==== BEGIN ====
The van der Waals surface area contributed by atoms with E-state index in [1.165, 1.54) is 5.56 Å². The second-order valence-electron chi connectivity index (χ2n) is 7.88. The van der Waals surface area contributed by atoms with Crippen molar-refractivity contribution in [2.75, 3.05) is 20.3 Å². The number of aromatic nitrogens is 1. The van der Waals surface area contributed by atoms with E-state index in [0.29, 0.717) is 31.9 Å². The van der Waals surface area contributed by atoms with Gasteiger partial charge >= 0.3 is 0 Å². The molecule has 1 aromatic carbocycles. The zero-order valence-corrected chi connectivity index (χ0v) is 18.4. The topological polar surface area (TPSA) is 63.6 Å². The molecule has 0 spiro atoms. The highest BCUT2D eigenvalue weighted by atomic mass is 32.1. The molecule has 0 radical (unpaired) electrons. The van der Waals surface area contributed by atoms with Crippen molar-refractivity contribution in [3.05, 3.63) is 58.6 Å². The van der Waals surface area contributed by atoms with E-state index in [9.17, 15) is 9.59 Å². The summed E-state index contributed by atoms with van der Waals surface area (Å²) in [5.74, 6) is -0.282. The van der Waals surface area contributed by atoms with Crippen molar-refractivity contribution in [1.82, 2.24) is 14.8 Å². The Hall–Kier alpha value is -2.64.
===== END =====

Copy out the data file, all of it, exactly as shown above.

The van der Waals surface area contributed by atoms with E-state index in [1.165, 1.54) is 5.56 Å². The second-order valence-electron chi connectivity index (χ2n) is 7.88. The van der Waals surface area contributed by atoms with Crippen molar-refractivity contribution in [2.75, 3.05) is 20.3 Å². The number of aromatic nitrogens is 1. The van der Waals surface area contributed by atoms with E-state index in [0.29, 0.717) is 31.9 Å². The van der Waals surface area contributed by atoms with Gasteiger partial charge >= 0.3 is 0 Å². The molecule has 1 aromatic carbocycles. The zero-order valence-corrected chi connectivity index (χ0v) is 18.4. The topological polar surface area (TPSA) is 63.6 Å². The molecule has 0 spiro atoms. The highest BCUT2D eigenvalue weighted by atomic mass is 32.1. The molecule has 0 radical (unpaired) electrons. The van der Waals surface area contributed by atoms with Crippen molar-refractivity contribution in [3.05, 3.63) is 58.6 Å². The van der Waals surface area contributed by atoms with E-state index in [9.17, 15) is 9.59 Å². The summed E-state index contributed by atoms with van der Waals surface area (Å²) in [5.74, 6) is -0.282. The van der Waals surface area contributed by atoms with Crippen molar-refractivity contribution in [1.82, 2.24) is 14.8 Å². The Hall–Kier alpha value is -2.64.